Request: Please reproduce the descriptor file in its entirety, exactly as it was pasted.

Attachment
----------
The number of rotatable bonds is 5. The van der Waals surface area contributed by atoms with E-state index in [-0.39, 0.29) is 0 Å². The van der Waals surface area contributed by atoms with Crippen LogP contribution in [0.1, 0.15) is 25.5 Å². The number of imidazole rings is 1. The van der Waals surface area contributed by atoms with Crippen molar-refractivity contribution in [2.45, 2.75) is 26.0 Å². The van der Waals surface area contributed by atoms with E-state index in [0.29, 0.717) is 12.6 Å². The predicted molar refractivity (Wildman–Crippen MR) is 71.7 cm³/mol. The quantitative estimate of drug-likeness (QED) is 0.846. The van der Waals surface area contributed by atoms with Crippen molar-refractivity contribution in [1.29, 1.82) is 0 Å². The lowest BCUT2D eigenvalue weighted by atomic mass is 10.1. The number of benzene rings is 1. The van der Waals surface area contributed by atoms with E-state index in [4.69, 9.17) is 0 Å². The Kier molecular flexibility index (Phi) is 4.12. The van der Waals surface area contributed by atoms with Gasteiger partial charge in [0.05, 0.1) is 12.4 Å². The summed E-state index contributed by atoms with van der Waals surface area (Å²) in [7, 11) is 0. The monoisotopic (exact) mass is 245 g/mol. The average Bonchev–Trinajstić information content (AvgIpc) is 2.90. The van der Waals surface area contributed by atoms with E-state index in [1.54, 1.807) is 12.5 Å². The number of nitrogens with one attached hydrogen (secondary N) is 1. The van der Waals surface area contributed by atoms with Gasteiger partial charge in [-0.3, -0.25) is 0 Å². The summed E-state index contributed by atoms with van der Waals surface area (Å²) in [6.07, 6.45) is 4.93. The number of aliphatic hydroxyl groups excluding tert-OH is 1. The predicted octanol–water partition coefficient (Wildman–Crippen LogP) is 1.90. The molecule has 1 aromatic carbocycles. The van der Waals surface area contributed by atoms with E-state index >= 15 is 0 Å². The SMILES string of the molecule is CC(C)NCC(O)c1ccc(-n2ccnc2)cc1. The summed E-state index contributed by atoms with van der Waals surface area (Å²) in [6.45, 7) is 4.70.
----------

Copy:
The number of rotatable bonds is 5. The van der Waals surface area contributed by atoms with E-state index in [-0.39, 0.29) is 0 Å². The van der Waals surface area contributed by atoms with Crippen LogP contribution in [0.1, 0.15) is 25.5 Å². The number of imidazole rings is 1. The van der Waals surface area contributed by atoms with Crippen molar-refractivity contribution in [2.45, 2.75) is 26.0 Å². The van der Waals surface area contributed by atoms with E-state index in [0.29, 0.717) is 12.6 Å². The predicted molar refractivity (Wildman–Crippen MR) is 71.7 cm³/mol. The quantitative estimate of drug-likeness (QED) is 0.846. The van der Waals surface area contributed by atoms with Crippen molar-refractivity contribution in [1.29, 1.82) is 0 Å². The lowest BCUT2D eigenvalue weighted by atomic mass is 10.1. The number of benzene rings is 1. The van der Waals surface area contributed by atoms with E-state index in [4.69, 9.17) is 0 Å². The Kier molecular flexibility index (Phi) is 4.12. The van der Waals surface area contributed by atoms with Gasteiger partial charge in [0.05, 0.1) is 12.4 Å². The summed E-state index contributed by atoms with van der Waals surface area (Å²) in [7, 11) is 0. The monoisotopic (exact) mass is 245 g/mol. The average Bonchev–Trinajstić information content (AvgIpc) is 2.90. The van der Waals surface area contributed by atoms with E-state index in [1.54, 1.807) is 12.5 Å². The number of nitrogens with one attached hydrogen (secondary N) is 1. The van der Waals surface area contributed by atoms with Gasteiger partial charge in [-0.3, -0.25) is 0 Å². The summed E-state index contributed by atoms with van der Waals surface area (Å²) in [6.07, 6.45) is 4.93. The number of aliphatic hydroxyl groups excluding tert-OH is 1. The predicted octanol–water partition coefficient (Wildman–Crippen LogP) is 1.90. The molecule has 1 aromatic carbocycles. The van der Waals surface area contributed by atoms with E-state index >= 15 is 0 Å². The SMILES string of the molecule is CC(C)NCC(O)c1ccc(-n2ccnc2)cc1. The summed E-state index contributed by atoms with van der Waals surface area (Å²) in [6.45, 7) is 4.70.